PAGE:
So the entire conversation about the drawbacks of the LMS as a solution for learning technology has got me thinking quite a bit about my own institution and program and choices we make in adopting certain technologies and not others. While I don’t want this to be about my institution because it’s not meant to be a criticism of my employer and their approach it is important to know where my perspective comes from. I work in a small rural institution that serves a large geographical area in northwest BC. Prior to the pandemic pivot we had very few courses offered on line. To pivot in the pandemic the majority of faculty upped their game in our LMS. We once hosted just grades and announcements there and now we had content and assignments and checklists. We added synchronous sessions with videoconference and at times some of us used outside apps to support the learning (flipgrid, polleverywhere, kahoot, google jamboards etc).
Our institution supports our LMS and a videostreaming service called Bluejeans. This worked well to support the case for banning AI proctoring (see previous blog post Surveillance Presentation Preparation ) because one of the supporters of the ban noted that if the institution does not support the technology we cannot support instructors using it. However, our institution has not come up with any supports or recommendations outside of the LMS and videostreaming. Which makes me wonder about how institutions actually make choices in technology adoption and support. Certainly budgets come into that decision but what else?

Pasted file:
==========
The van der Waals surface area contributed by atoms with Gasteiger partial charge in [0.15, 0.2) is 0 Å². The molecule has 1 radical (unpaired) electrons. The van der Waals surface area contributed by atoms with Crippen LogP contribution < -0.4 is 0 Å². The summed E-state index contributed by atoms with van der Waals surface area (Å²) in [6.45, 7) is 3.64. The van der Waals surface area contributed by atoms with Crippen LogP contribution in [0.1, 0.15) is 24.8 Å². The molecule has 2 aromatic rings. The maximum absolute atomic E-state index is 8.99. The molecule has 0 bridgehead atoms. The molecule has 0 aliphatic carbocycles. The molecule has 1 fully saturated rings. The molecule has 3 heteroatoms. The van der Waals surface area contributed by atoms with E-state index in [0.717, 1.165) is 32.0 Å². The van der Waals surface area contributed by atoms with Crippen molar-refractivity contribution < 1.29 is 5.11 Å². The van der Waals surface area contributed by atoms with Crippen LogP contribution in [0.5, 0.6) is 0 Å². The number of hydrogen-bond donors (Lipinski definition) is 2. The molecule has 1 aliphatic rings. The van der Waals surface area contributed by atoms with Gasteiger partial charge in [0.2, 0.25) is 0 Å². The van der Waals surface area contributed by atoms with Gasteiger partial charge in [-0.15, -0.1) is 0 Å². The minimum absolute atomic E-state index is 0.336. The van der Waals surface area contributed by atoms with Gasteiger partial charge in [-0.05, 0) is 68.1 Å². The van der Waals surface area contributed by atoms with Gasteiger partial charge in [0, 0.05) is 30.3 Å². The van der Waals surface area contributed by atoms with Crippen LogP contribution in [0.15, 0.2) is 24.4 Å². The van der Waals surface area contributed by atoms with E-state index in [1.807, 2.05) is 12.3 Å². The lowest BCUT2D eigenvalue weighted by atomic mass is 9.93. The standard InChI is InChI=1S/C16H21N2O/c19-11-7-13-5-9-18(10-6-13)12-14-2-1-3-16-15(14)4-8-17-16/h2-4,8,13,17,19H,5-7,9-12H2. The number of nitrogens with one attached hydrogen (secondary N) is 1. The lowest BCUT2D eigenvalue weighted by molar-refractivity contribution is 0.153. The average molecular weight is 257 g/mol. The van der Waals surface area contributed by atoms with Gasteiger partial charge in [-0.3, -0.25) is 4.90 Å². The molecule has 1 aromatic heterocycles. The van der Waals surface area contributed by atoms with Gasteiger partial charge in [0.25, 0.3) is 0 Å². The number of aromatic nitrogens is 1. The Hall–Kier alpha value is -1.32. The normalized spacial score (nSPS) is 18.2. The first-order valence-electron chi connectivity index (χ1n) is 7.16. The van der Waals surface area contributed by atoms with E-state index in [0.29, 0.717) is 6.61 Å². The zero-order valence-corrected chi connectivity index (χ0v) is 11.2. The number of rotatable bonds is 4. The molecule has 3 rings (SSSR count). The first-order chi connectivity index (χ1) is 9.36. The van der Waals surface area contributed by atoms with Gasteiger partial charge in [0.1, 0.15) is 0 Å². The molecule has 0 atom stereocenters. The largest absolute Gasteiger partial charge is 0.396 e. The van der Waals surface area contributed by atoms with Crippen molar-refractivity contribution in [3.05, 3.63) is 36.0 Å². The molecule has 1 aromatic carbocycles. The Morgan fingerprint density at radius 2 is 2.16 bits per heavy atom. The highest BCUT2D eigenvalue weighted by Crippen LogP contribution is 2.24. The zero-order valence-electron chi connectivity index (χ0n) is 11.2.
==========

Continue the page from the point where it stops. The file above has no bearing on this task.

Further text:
Some initial thoughts about this are instituions must have some kind of process or framework for choosing what tech to support and what tech to recommend and I imagine this includes questions such as:
Does the technology require students to share their email or any personal information with the technology? If this is the case it’s a no from me.
Does this technology forward any of the learning opportunities the institutions says it is aligned with in their strategic plan? If yes , I would support the adoption.
Does this technology allow students to create a web presence to help them establish their career? If yes, I would support.
Does this technology adoption allows students to engage with 21st century learning skills in a way that can also support the learning outcomes of their course or program? If yes, I would support.
This rabbit hole started because of Jolee Chan’s question about e-portfolios in a previous blog post (thanks Jolee) and then finding out my institution is in fact thinking about buying into an e-portfolio solution which led me to looking at SPLOTS (off track but still interesting) and a presentation for BC Campus that Brian Lamb hosted about them. Brian led me to Liesel Knaack at North Island College who encourages and helps instructors develop e-portfolios for their students using wordpress and that’s where I am. This feels like a rabbit hole and yeah I know APA is not here (I’ll do it later) but I wanted to just start a record of this rabbit hole here. Maybe some of you will find our considerations are intersecting which is why I am posting this.